Last year BLG's Environmental Law Cross-Country Check-Up
discussed the Ontario Court of Appeal decision in Smith v.
Inco, which dismissed the plaintiff's class action.
Inco dealt with historic nickel contamination in the soils
of Port Colborne over decades of smelting. During the past year,
the class unsuccessfully sought leave to appeal the decision to the
Supreme Court of Canada.
Inco was the first common law environmental class
action trial in Canada. Ultimately, the class was unable to satisfy
the Court of Appeal it had suffered "actual, substantial and
physical harm". Chemical alteration of the soil was not viewed
as compensable damage. Indeed, a $1.7 million costs award has been
granted against the Class Proceedings Fund as a result of the
action's failure. Moving forward, stigma claims will be much
more difficult to win.
Environmental class claims are complex, costly and not for the
faint of heart. Personal injury cases in particular are difficult
to handle as class claims. However, remediation or monitoring
claims might possibly be certified as a common issue – if no
such program already exists.
Here are some trends to watch out for:
Personal injury cases are not generally appropriate for class
action (e.g., the Agent Orange health claims were denied
class certification in Newfoundland and Labrador and in New
Impact: If there are significant personal injuries from an
environmental incident, it is usually more efficient to group the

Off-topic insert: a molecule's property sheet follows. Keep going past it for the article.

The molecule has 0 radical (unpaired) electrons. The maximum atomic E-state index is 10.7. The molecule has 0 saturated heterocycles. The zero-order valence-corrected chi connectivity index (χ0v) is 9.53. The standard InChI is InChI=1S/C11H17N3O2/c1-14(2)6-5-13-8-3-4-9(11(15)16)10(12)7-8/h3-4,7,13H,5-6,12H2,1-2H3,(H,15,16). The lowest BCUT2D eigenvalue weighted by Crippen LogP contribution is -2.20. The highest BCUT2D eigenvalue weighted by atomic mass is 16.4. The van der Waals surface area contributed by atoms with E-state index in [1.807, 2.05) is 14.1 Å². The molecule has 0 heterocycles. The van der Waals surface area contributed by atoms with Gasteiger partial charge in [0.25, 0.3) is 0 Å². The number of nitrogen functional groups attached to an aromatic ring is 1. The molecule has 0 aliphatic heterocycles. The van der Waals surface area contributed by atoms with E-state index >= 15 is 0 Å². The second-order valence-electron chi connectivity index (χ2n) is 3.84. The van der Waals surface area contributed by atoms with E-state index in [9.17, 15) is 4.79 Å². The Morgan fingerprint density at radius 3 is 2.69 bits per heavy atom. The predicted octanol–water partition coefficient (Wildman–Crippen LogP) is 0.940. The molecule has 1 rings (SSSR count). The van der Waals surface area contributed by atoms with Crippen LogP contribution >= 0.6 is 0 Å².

individual claims into a single statement of claim. U.S. case law
is also moving away from environmental personal injury class
certifications following the U.S. Supreme Court decision in
Duke v. Walmart that looks at predominance of individual
issues as a key feature pointing against certification.
Regulatory action may be a "preferable procedure"
precluding a class action.
Impact: Good regulatory action may be preferable to a class action
in terms of practically resolving the class issues. And if the
regulator is not acting, the omission might be grounds to sue the
regulator: Taylor v Canada.
Courts are taking a much harder look at expert evidence on
class certification motions.
Impact: Pseudo-experts or biased pundits on environmental issues
are no longer tolerated. The U.S. Daubert decision
continues to have an impact in Canada re "junk
Exemplary behaviour is a key to avoiding class
Impact: Good behaviour affects the court's preferable procedure
analysis. The court will look favourably upon a company which has
published and put into effect an environmental code of conduct;
considered the timeliness and clarity of external communications;
and has a pre-existing process to handle and compensate small
Poor post-incident behaviour may become the main cause of
Impact: One purpose of class actions is to dissuade future bad
behaviour. Any perception of cover-up, even if it does not exist,
dramatically increases the likelihood of class certification and
even possibly of punitive damages.
BLG is Canada's leader in class action defence. We are
defending in excess of 150 class actions and have several class
actions pending at Supreme Court of Canada on appeal or leave to
appeal applications. BLG has been counsel on many of Canada's
leading contested class action decisions in 2012.
Ontario's Ministry of the Environment and Climate Change continues to roll out its Climate Change Action Plan with its proposed GHG guide for projects that are subject to the province's Environmental Assessment Act.
The Imperial Oil refinery pled guilty to one offence for discharging a contaminant, coker stabilizer, thermocracked gas, into the natural environment causing an adverse effect and was fined $650,000...
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